We first met Isak four years ago. He had been in America for one year. In his past life he had fled Eritrea (under the threat of death, we later learned), a small NorthEast African country that often tops lists naming the world’s worst dictators. He sought refuge in Ethiopia, where he lived in an overcrowded camp before winning the luck lottery and settling in Kansas City.
Four years ago we had no kids and found ourselves with extra time on our hands after finishing our MBA programs. After being fairly selfish with our time while we were in school we wanted to give back. We had no idea how much we would receive!
We had just recently applied to adopt from Ethiopia, but I didn’t make this known to the refugee agency. The fact that we were paired with Isak was definitely a God thing. There are a lot of refugees in Kansas City, but very few from Ethiopia/Eritrea. Just a handful each year.
I’m now pretty comfortable communicating across language barriers, but at the time I was just a white girl from Savannah Missouri whose only interaction with foreign speakers was when I flapped my arms like a chicken to order food from a Mexican fast food worker. I definitely wasn’t comfortable around people who couldn’t speak English very well and Isak’s English was pretty darn rough. We had dozens of awkward moments, like the time Isak thought he ticked Mark off after he told me he loved me, or the time we helped Isak set up a Facebook account and his first post on the husband’s wall was that he was a “nice and funny gay” (instead of guy).
Over the years we watched Isak work his butt off. Seriously, he’s one of the hardest working guys we know. One time he was telling us how he worked a bazillion hours a day and then went to school after that. I asked him when he slept and he said “Work now. Sleep later.” We helped him apply for better jobs, cheered as he received good grades at school, and drank a million cups of coffee his friends made for us. It didn’t take long for our “volunteer” time to feel like we were spending time with a close friend.
Isak works hard enough that he could have all sorts of nice fancy things. But instead he sends a good portion of his money home to his family. His dad is currently visiting- Isak paid for his plane ticket. Most folks that are here from other countries have a deep longing for their family back home and a deep sense of responsibility towards them.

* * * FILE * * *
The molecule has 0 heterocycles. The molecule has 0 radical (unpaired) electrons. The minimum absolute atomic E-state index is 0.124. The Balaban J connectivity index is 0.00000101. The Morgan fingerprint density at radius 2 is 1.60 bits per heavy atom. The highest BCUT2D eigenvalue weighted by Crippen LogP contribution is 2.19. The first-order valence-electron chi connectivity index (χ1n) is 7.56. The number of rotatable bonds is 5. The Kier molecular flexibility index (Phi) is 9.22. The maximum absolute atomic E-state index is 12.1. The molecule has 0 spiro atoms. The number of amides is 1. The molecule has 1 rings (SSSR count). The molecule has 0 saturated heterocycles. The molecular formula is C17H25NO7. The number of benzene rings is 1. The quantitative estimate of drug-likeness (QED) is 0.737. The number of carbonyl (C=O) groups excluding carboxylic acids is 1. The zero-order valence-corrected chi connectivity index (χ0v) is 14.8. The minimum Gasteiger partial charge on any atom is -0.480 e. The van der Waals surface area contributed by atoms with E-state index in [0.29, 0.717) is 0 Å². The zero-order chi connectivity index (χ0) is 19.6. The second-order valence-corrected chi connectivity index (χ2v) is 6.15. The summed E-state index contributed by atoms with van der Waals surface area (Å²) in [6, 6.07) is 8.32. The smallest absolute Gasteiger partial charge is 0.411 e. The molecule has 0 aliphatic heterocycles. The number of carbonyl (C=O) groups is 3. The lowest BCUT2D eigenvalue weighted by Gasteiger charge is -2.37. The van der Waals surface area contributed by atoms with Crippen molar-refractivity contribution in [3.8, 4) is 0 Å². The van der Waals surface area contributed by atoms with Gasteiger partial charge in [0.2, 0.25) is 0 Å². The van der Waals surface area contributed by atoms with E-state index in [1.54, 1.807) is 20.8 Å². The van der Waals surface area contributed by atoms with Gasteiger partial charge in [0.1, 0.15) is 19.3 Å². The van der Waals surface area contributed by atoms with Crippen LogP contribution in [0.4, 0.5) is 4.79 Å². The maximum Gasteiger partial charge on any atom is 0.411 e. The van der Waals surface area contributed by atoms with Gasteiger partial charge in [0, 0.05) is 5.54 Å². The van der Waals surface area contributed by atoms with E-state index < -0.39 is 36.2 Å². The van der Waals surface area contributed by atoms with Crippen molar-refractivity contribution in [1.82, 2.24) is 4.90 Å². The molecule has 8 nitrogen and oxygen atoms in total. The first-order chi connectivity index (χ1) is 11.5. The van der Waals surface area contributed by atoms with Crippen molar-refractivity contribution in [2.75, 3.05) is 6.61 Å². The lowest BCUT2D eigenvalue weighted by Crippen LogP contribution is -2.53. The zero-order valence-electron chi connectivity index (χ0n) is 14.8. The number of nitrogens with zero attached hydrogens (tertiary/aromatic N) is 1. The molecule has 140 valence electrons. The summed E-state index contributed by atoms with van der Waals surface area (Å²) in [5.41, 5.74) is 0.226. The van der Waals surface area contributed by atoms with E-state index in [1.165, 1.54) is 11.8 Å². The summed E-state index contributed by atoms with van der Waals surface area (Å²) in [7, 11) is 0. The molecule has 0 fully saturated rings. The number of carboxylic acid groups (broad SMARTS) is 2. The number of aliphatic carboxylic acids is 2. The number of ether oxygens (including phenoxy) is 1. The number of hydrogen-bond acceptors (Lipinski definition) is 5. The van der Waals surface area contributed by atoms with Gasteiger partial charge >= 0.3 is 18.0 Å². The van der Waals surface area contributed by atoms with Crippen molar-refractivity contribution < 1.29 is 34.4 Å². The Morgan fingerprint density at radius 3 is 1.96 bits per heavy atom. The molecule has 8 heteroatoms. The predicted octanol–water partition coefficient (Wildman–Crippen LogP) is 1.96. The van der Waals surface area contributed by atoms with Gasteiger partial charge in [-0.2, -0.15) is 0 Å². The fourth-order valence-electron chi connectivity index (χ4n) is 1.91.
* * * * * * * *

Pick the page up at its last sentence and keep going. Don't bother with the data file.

Two years ago one of his sisters and her children, currently ages 6 and 10, joined him here. By this time we had Wiggles and the girls loved having a real-life baby doll. We loved having homemade Ethiopian food prepared for us regularly! We helped the girls prepare for school, celebrated when they moved just a few minutes away from us, and watched as Isak adjusted from living as a single man to living with 3 women! When we traveled to Ethiopia to meet our kids, we brought some gifts and delivered them to his sister’s husband. We met their mom and watched a soccer game at their house in Addis Ababa. (I also puked in their van…awesome).
Their friendship has been a huge blessing in our lives. Especially as we welcomed our children- roughly the same ages as Isak’s nieces. Isak’s family speak the same languages as our kids. His sister helps me with Diva’s hair. They cook for us and tell us stories and I am so thankful for our kids to have that connection to their past.
When a refugee has lived in the United States for five years they can qualify to become a naturalized citizen. They have to meet certain criteria and pass a test about our government. Isak did all this and on December 11th he became a citizen of the United States of America!!
We both attended the ceremony, but I had the littles with me so I watched through the doors. I couldn’t hear the words, but just standing there watching a few dozen people renounce their past lives- many of them cruel past lives- and pledge allegiance to this country made me get teary-eyed. It’s not like I’m some super-patriotic person. There are plenty of bad things I could say about America, but how many countries in the world welcome folks from all over the world? There were over 30 countries represented in that courtroom. How I wished I could hear and each and every person’s story.
In history class I listened to stories about how immigrants worked their tails off to make America great. People’s great-great-great grandpa swept warehouse floors for 16 hours a day to enable his children to have more opportunity. Now I know that the story isn’t done. Tomorrow’s great-great-great grandpas are today’s table bussers, cab drivers, and meat packers. If you come across someone you suspect wasn’t born in America, kindly ask where they’re from. Show some interest in their story and be forgiving of their English. They’re working so hard. Pay for their groceries or give them a huge tip. Welcome them to this melting pot country!
Way to go Isak, we are so proud of you!